There was some question as to Alexander’s divinity, as his mother had always claimed that her son was a direct descendant of Achilles, (a near-indestructible Greek demi-god), until, at a strategic time in his young life, Olympias revealed to Alexander that he was in fact a son of Zeus.  According to the Queen, this parentage occurred when the king of the gods, known as quite a randy fellow, assumed the form of a snake in order to demonstrate his affection for the Queen.  Further credence was later leant to this claim when Philip, the Queen’s husband and until then thought to be the father of Alexander, reported that Queen Olympias would often sleep with a snake in her bed.

Though Alexander was never quite sure what exactly to believe re: his parentage and its divine or non-divine aspects, what his mother told him, and subsequent related reports from his father,  did feed into his belief that he was deserving of divine status.

During his astounding trek eastward Alexander founded some 70 cities in the lands he conquered, and aside from those for his horse and his friend, he ordered them named after himself. Most famous, of course, is the coastal city of Alexandria in Egypt, which exists and flourishes to this day.  In his extraordinary journey of 11 years, from 335 B.C. to 324 B.C., Alexander and his army battled their way across 22,000 miles, and for most of Alexander’s army these miles were traveled on foot. There is speculation that some of these grueling miles weren’t actually necessary, but they worked nonetheless to confirm Alexander’s status as a military genius and hero.

Alexander had incurred a serious lung wound in a battle in India toward the end of his trip east, and though he seemed to have recovered, it has been speculated that this eventually led to his developing a fever that caused his death at the age of 32.  This was an entirely unexpected development, for Alexander as well as everyone else, (he was basically planning his next campaign into Arabia at the time, never giving up hope that he could change the mind of his army). He was quoted as having said early on that he “would rather live a short life of glory than a long one of obscurity.”

Having achieved this, Alexander’s death was nonetheless cataclysmic in the ancient world.

There are those who still investigate what really happened to the great man, claiming that he was poisoned, or died by some other murderous means, or simply succumbed to malaria or typhoid fever.

One of the more intriguing murder speculations was that water from the River Styx, the river of the dead according to ancient mythology, was carried to where Alexander was in a hollowed out mule’s hoof, the only substance that could satisfactorily contain such a virulent substance, and administered to him not just once by plotters, but twice, to ensure his death.  The second method, interestingly, was to coat with the Styxian liquid a feather that might be used to induce Alexander to vomit should poison be suspected once the appropriate symptoms be detected.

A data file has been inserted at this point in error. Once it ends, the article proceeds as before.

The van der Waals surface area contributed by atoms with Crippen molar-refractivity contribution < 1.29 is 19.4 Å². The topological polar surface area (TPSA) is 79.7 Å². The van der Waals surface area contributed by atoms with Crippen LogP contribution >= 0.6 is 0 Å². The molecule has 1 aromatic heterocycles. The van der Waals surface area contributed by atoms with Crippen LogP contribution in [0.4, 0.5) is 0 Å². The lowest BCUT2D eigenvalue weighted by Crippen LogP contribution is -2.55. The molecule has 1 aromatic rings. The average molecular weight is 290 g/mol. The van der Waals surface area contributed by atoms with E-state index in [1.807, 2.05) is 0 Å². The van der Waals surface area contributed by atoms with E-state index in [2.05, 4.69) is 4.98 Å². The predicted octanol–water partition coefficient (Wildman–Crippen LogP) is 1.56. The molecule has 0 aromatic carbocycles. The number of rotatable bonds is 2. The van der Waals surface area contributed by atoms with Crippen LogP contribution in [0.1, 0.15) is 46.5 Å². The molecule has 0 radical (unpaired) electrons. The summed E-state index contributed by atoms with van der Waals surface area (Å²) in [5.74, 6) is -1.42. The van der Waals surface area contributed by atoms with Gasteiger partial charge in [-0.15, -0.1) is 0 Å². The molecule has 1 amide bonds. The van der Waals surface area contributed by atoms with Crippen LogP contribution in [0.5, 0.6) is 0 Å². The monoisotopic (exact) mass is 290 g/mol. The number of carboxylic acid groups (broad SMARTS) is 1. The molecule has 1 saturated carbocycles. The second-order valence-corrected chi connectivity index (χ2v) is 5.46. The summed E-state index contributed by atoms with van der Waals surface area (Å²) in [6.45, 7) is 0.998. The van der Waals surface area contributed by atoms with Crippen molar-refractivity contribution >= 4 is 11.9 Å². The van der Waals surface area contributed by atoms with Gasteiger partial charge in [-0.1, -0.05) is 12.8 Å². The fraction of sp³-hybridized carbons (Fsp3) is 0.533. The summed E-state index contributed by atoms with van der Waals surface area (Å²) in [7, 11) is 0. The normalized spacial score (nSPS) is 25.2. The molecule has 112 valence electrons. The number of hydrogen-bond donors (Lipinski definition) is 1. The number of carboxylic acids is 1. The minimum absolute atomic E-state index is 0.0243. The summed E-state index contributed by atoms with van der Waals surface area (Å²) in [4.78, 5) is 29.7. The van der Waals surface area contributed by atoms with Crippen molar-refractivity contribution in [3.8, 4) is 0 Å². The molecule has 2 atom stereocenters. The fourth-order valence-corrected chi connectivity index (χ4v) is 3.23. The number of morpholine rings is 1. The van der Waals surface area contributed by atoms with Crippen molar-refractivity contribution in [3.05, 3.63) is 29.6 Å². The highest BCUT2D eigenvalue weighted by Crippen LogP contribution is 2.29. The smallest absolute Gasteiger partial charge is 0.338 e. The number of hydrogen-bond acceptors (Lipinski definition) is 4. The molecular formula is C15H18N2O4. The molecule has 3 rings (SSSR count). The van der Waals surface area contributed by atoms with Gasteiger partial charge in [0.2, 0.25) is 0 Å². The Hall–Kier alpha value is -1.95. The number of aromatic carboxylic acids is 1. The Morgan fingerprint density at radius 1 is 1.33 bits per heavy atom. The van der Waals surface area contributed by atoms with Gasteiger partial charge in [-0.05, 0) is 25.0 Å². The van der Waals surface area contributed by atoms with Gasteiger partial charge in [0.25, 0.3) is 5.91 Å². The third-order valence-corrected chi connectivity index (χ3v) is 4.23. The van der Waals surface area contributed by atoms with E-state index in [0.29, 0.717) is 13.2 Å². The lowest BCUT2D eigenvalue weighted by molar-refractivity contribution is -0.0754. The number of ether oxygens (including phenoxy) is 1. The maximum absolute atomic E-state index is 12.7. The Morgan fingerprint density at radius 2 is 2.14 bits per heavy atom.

This would have covered both bases, as it were.

There are many different versions of who the plotters could have been (they rather shockingly include his former tutor, Aristotle), and their reasons for the ingenious murder, but the truth will never be known.

Alexander’s rise, and tragic end, were indeed meteoric, and made an indelible stamp on the ancient world.  Unfortunately, this did not last much longer than the great man’s life, as his death was so unexpected that neither he nor anyone who served with him, nor even his descendants, had developed workable provisions for succession to his throne, nor to perpetuate what the great man had wrought.

Let us hope that should the alpha male predominate in the 2016 US election, that he (I simply cannot contemplate that it will be a she) will be better at making plans for the future of the United States of America than Alexander the Great did for his nascent nation.

Click on the link to read Susan’s Guns & Politics column.

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Susan Smith brings an international perspective to her writing by having lived primarily in western Europe, mainly in Paris, France, and the U.S., primarily in Washington, D.C. She authored a weekly column for Human Events on politics with historical aspects.. She also served as the Staff Director of the U.S. Senate Subcommittee on Children, Family, Drugs and Alcoholism, and Special Assistant to the first Ambassador of Afghanistan following the initial fall of the Taliban. Ms. Smith is a graduate of Wheeling Jesuit University and Georgetown University, as well as the Sorbonne Nouvelle in Paris, France, where she obtained her French language certification. Ms. Smith now makes her home in McLean, Va.

Susan Smith